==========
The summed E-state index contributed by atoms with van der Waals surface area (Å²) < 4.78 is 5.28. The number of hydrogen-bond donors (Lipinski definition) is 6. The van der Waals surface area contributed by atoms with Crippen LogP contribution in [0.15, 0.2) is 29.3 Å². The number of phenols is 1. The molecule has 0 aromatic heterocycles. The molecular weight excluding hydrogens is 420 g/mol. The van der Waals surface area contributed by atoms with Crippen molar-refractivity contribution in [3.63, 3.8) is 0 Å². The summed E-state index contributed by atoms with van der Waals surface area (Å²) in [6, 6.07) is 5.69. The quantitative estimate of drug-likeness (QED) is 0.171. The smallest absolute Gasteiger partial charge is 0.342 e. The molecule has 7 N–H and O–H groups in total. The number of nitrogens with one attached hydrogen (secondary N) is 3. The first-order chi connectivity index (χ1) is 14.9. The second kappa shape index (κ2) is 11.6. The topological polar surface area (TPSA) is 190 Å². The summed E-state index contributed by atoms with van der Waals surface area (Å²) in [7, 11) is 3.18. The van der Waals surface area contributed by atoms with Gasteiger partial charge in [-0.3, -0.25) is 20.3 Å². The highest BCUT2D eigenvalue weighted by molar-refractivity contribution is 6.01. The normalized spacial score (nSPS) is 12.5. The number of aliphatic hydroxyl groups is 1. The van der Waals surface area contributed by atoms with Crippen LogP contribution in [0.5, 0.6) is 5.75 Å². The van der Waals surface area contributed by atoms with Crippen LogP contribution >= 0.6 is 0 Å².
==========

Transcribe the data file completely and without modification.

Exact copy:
The summed E-state index contributed by atoms with van der Waals surface area (Å²) < 4.78 is 5.28. The number of hydrogen-bond donors (Lipinski definition) is 6. The van der Waals surface area contributed by atoms with Crippen LogP contribution in [0.15, 0.2) is 29.3 Å². The number of phenols is 1. The molecule has 0 aromatic heterocycles. The molecular weight excluding hydrogens is 420 g/mol. The van der Waals surface area contributed by atoms with Crippen molar-refractivity contribution in [3.63, 3.8) is 0 Å². The summed E-state index contributed by atoms with van der Waals surface area (Å²) in [6, 6.07) is 5.69. The quantitative estimate of drug-likeness (QED) is 0.171. The smallest absolute Gasteiger partial charge is 0.342 e. The molecule has 7 N–H and O–H groups in total. The number of nitrogens with one attached hydrogen (secondary N) is 3. The first-order chi connectivity index (χ1) is 14.9. The second kappa shape index (κ2) is 11.6. The topological polar surface area (TPSA) is 190 Å². The summed E-state index contributed by atoms with van der Waals surface area (Å²) in [7, 11) is 3.18. The van der Waals surface area contributed by atoms with Gasteiger partial charge in [-0.3, -0.25) is 20.3 Å². The highest BCUT2D eigenvalue weighted by molar-refractivity contribution is 6.01. The normalized spacial score (nSPS) is 12.5. The number of aliphatic hydroxyl groups is 1. The van der Waals surface area contributed by atoms with Crippen LogP contribution in [0.5, 0.6) is 5.75 Å². The van der Waals surface area contributed by atoms with Crippen LogP contribution >= 0.6 is 0 Å².